“From what I have seen there, you get let’s say 300 NGO workers coming in. They need to rent Jeeps, because of the state of the roads, and they cost around US$150 a day to rent,” he said. “Imagine the cost for maybe 200 of them each renting jeeps for the time they are there.”
Michael Levitt, a Rotary Sunrise member, who has been to Haiti twice since the earthquake also said he observed a lot of “volontourism” where NGO money was being wasted and not reaching those in need.
This is why the smaller scale initiatives, and donations to specific projects, such as those of the Cayman community may be have a more direct impact in Haiti. Rotary Clubs, for instance, Mr. Levitt said, are entirely voluntary.
“100 cents of every dollar we donate is spent on the projects – we can account for everything. This is not true for every organisation I saw,” he says.
In the weeks and months following the earthquake in early 2010, students, individuals, churches, service clubs and businesses raised funds through concerts, collections, donations and raffles to send to Haiti.
St. Ignatius students raised $6,000 through a concert which was sent to a ministry in Haiti running an orphanage.
Atlantic Star sent $50,000 to purchase lumber that would be used to build furniture for schools.
Missionaries of the Poor donated funds from their gospel concert to a home for pregnant ladies. The Pineapple Club and Acts of Random Kindness teamed up with Canada-based Friends of Ile a Vache to sail two tons of goods collected in Cayman to Haiti.
The various Rotary Clubs in Cayman all contributed to immediate relief efforts initially, coordinated by Rotary International to supply water, food and medical supplies. Thereafter, they turned their focus to rebuilding with a focus on schools and mother and child mortality. The contributions from the Cayman Islands mainly went to the area around the city of Les Cayes and was used to rebuild schools, providing library books and laboratory equipment.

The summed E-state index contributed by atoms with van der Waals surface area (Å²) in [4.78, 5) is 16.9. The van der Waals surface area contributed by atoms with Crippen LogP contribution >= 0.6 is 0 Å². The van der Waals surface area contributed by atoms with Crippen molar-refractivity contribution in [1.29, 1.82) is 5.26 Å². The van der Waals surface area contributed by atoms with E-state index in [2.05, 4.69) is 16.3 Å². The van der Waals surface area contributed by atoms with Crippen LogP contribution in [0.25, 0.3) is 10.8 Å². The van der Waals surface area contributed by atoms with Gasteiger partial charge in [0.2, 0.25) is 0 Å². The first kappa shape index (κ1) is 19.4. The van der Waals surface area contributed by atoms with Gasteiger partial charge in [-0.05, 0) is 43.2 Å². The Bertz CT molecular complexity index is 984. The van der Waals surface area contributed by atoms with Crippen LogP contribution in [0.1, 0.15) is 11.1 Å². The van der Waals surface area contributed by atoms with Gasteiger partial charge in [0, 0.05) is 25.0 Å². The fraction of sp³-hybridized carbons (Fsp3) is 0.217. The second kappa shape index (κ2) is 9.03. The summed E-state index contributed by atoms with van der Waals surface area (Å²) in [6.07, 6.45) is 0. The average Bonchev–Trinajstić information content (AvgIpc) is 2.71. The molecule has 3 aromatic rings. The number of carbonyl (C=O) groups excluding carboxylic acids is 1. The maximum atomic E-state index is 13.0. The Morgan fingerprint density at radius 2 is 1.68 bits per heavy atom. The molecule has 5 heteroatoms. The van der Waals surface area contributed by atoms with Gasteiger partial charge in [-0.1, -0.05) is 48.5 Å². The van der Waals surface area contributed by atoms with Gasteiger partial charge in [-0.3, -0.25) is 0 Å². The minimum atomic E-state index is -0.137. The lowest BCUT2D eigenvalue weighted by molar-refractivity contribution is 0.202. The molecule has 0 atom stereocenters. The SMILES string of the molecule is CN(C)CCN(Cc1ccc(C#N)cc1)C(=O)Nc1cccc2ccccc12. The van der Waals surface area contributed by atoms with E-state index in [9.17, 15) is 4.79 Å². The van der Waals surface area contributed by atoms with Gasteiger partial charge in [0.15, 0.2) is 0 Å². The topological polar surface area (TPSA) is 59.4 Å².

In November 2011, Team Cayman for Haiti spent a week building homes with the Haven Partnership to help rehouse families in Haiti.
Reverend Sully chartered a plane, loaded up with supplies which he took to Haiti and distributed through the United Church there.
He does, however, believe that simple hand outs are not what a long term solution. It’s all very well, he said, to give a family a house, but if they are unemployed, how can they pay their rent?
When Friends of Ile a Vache take goods to Haiti, they also purchase local art there to sell in Canada, the US and England. They now operate an art programme, sponsoring various art shops in the capital and training Haitians to make art from old steel oil drums and any profits are fed back into the programme.
Ministries in Action, with which Rev. Sully works, also aims to help people help themselves. Rev. Sully currently has a micro-lending programme operating there, through which Haitians can secure US$500 dollar loans to start up a small business.
He is also working alongside DMS, the Rotary Club and United Church to launch Cayman Village, a project to build 500 homes, but will employ Haitians to build them, pay them a salary and help them get back on their feet.
This project is not up and running yet however. Like many, he has run into bureaucratic problems and is finding the government unwilling to negotiate on certain issues.
Looking to the future
Even before the e
arthquake, Haiti was the poorest nation in the western hemisphere. It’s a country with a long history of brutal dictatorships, institutionalised corruption and political instability. Some, like Mr. Rameau, are concerned that the current president, Michel Martelly – formerly a flamboyant carnival singer with no college education or experience in government – is not up to the job.
“Would you put Beany Man as president of Jamaica? Would you vote for Britney Spears as president of the USA?” he asks. “Democracy assumes people know what they are voting for. But if you are not educated, if you are hungry, I doubt you will make a good choice when it comes to voting.”
Since the earthquake, floods, hurricanes and a cholera outbreak have only added to Haiti’s woes. But despite the destruction, the deaths, the poverty and the squalor, Mr. Rameau said, the Haitian people have an incredible will to survive.
“They move on. The keep having their carnival. They have their parties and they laugh.”
There’s a long road ahead, but Haitians are resilient in the face of adversity.
They have to be.